Atlas Shrugged and American Politics Today

I was out on a date about a month ago when I first heard of it: "Atlas what?". "Atlas Shrugged, by Ayn Rand. It's a book that basically questions the duty of the strong to help the weak".

I am no scholar, and I do live in Brazil, but it is not common for me not even to have heard about famous books. So I decided to investigate. And that is one of the interesting things about Atlas Shrugged: while the author has an institute named after her and the book was voted one of the most influential in the USA, it is almost unheard of (outside academia) elsewhere. It is so hard to come by in Portuguese, for example, that a copy of the 1987 translation recently sold for over 130 dollars on the Brazilian equivalent of Ebay. I haven't been able to explain this yet. Perhaps the novel is just too American, or just too long.

The other mystery surrounding Atlas Shrugged is why it's suddenly regaining popularity: a movie is in the making, the book is said to have become a hit with CEOs and they're even republishing it in Portuguese. What does this say about the mood of America? That's straightforward. Recession is upon us, and so people are choosing to shield themselves against hard times rather than help the rest of the world. The economic center is shifting to the right, right?

Wrong. This book will not make one Democrat become a Republican. The tension here is not along the left-right axis, but comes from the crossed wires of American politics (and other bipartisan political systems too). It is what makes Democrats and Republicans both claim the title of 'liberals' while calling each other 'conservatives'. For historical reasons the Democrats are an alliance of social (or civil) liberals and economic conservatives, while Republicans are the reverse. But in terms of values, it make more sense for civil and economic liberals to group together against both groups of conservatives: after having taken Economics 101, it's harder for the pro-choice, secular ivy-leaguer to justify Democratic populism, while creationism is hardly how Republican big business wants its workforce to be educated. What we're seeing here are the liberals (or libertarians, if that's your jargon) trying to break free.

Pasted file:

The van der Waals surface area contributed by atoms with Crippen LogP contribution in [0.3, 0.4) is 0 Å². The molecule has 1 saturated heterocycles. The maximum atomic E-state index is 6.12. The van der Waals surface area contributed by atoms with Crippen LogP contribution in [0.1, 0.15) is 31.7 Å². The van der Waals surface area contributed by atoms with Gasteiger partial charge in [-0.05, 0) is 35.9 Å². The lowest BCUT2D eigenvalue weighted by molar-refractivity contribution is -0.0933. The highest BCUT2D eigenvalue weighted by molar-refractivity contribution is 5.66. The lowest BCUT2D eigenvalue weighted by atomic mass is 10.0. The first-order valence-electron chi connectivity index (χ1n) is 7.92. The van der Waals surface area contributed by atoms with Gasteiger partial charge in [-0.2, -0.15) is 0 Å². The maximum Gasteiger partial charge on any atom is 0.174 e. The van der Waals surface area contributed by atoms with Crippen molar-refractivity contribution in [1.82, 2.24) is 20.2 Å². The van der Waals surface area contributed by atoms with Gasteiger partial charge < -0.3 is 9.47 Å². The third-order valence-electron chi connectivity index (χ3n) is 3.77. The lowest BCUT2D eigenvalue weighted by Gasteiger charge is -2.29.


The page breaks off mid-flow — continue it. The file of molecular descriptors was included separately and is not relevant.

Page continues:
And that's exactly what happens in the book. It's important to point this out: no character shifts from left to right in the novel, no humanitarians become egoists. What happens is that the liberals decide to abandon the good samaritan morality which they had tolerated, but in which they had never felt comfortable. And while the economic component of the book has received a great deal of attention, one musn't forget that social liberalism is there too: Atlas Shrugged is perhaps unique in that the heroine sleeps with all three of the main characters without losing her heroine status, without feeling guilty and without provoking conflict among the men.

That there is strong political tension in American politics today, however, does not mean that it will be acted upon. While I believe that liberals and conservatives will realign more consistently in the long run, this will not necessarily happen in the near future, for obvious reasons. First, the bipartisan system is too strong in the USA for a mass desertion of the two main parties in favour of the Libertarian Party to be realistic. Second, neither party leadership would be willing to risk losing the middle-of-the-road voters for the sake of a more consistent ideology.

So it seems that for the time being we'll have to accept episodes like Obama and Clinton grinding out a nomination on the basis of likeability, as the electoral base which they cannot afford to alienate has internally inconsistent values. On the Republican side we'll have to accept such walking contradictions as Mitt Romney: socially conservative mormon, but also economically liberal former management consultant.

There are other aspects of the novel that are worthy of discussion, but as these are mostly literary or philosophical, I'll leave them to other posts. As to liberal pressure being so pent-up that it is being vented through a 1200 page novel from the 60s, soon to be Hollywood blockbuster: Milton Friedman is either turning in his grave, or laughing his head off.